“Reasonably-Preventable” Conditions

More Payment Reductions from Medicare

[Staff Reporters]

Medicare has implemented its new policy of halting payment to hospitals for the added cost of treating patients who are injured in their care.

Reasonably Preventable

According to the New York Times on October 1, Medicare has put 10 “reasonably preventable” conditions on its initial list, including:

  • patients receiving incompatible blood transfusions.
  • developing infections after certain surgeries.
  • undergoing a second operation to retrieve a sponge left behind from the first.
  • developing serious bed sores.
  • developing urinary tract infections caused by catheters, and;
  • suffering injuries from falls.

Congressional Mandates

The Congressionally mandated Medicare measure is not projected to yield large savings – $21 million a year, compared with $110 billion spent on inpatient care in 2007. But, officials believe that the regulations could apply to several hundred thousand hospital stays of the 12.5 million covered annually by Medicare, while the policy will also prevent hospitals from billing patients directly for costs generated by medical errors.


Over the last year, four states Medicaid programs have announced that they will not pay for as many as 28 “never events,” joining some of the country’s largest commercial insurers, including WellPoint, Aetna, Cigna and Blue Cross Blue Shield plans in seven states.

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 Product Details 

10 Responses

  1. New Book Review

    In the just released book, “The Best Practice,” Charles Kenney chronicles the long march toward a culture within American health care that demands continuous quality improvement [CQI].

    Recall, it was twenty years ago – “today” – that it was almost heretical to question the quality of American health care. The common refrain being that it was unarguably the best in the world.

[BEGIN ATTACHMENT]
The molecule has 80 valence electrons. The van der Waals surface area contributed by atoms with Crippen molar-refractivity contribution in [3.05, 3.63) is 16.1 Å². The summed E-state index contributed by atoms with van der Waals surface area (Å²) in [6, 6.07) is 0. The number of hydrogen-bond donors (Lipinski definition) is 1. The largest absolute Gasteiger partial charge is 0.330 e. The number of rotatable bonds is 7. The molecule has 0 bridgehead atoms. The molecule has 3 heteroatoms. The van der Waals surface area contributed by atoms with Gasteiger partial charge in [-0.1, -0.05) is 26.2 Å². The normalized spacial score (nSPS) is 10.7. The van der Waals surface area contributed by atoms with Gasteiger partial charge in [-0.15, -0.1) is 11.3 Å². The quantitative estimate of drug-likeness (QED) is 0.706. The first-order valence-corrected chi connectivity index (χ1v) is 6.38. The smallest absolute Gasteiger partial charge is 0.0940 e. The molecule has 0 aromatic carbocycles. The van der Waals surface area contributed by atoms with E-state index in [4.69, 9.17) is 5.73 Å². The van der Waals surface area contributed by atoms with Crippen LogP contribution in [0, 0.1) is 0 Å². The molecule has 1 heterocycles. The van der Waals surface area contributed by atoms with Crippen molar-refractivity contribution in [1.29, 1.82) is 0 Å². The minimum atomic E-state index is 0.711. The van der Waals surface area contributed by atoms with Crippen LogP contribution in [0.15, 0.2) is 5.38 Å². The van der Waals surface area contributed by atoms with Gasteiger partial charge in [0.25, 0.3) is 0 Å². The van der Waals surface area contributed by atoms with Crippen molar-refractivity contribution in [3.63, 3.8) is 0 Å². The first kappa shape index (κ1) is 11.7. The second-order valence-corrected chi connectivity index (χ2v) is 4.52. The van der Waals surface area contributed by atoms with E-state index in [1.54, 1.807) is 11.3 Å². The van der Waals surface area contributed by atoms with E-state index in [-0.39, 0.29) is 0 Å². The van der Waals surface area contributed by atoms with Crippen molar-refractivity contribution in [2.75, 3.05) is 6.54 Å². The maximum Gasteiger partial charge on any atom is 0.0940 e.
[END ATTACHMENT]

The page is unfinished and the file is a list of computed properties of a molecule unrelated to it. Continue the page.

Decades of work by Berwick and others, however, have dispelled that myth, and the underlying belief that medical errors and hospital acquired infections are simply an artifact of the business. These quality champions deem it unacceptable that as many as 98,000 Americans die annually from preventable medical errors, and that most Americans receive the recommended care only half the time.

    They’ve spent years building their case, and in turn created a social movement around their cause. And, the case deserves a read!



  2. Kathy,

    Colorado Governor Bill Ritter issued an executive order last week directing the Colorado Department of Health Care Policy and Financing to craft new safety guidelines, including the denial of payment for avoidable medical errors. The executive order directs the department to:

    • Implement a policy to deny or reduce payments for inpatient hospital Medicaid claims for procedures that involve avoidable medical errors known as serious reportable errors, or never- events

    • Work with other health organizations to help create a patient safety organization. The organization will promote quality improvement, patient wellness and patient safety by analyzing serious reportable events and identifying the causes of such events.

    Ritter praised the Colorado Hospital Association and consumer advocates for agreeing to collaborate with the department on new patient-safety policies.




  3. Hello all,

    A new Joint Commission Sentinel Event Alert urges healthcare leaders to boost their efforts to prevent medical errors by taking the zero-defect approach used in other high-risk industries such as aviation and nuclear energy.

    Well, duh!


    Thanks for stating the obvious – Mark R. Chassin, MD.


  4. Wrong-Patient, Wrong-Site Procedures Persist Despite Safety Protocol

    Performing surgery on the wrong body part — or, worse yet, the wrong patient — is the kind of mistake physicians agree should never happen. A series of reports from hospitals documenting how these devastating errors slip through the cracks prompted the Joint Commission in 2004 to mandate a three-step protocol. It required physicians and other health professionals to perform a pre-procedure verification process, mark the correct site for the procedure and conduct a “timeout” discussion as a final check before the procedure begins.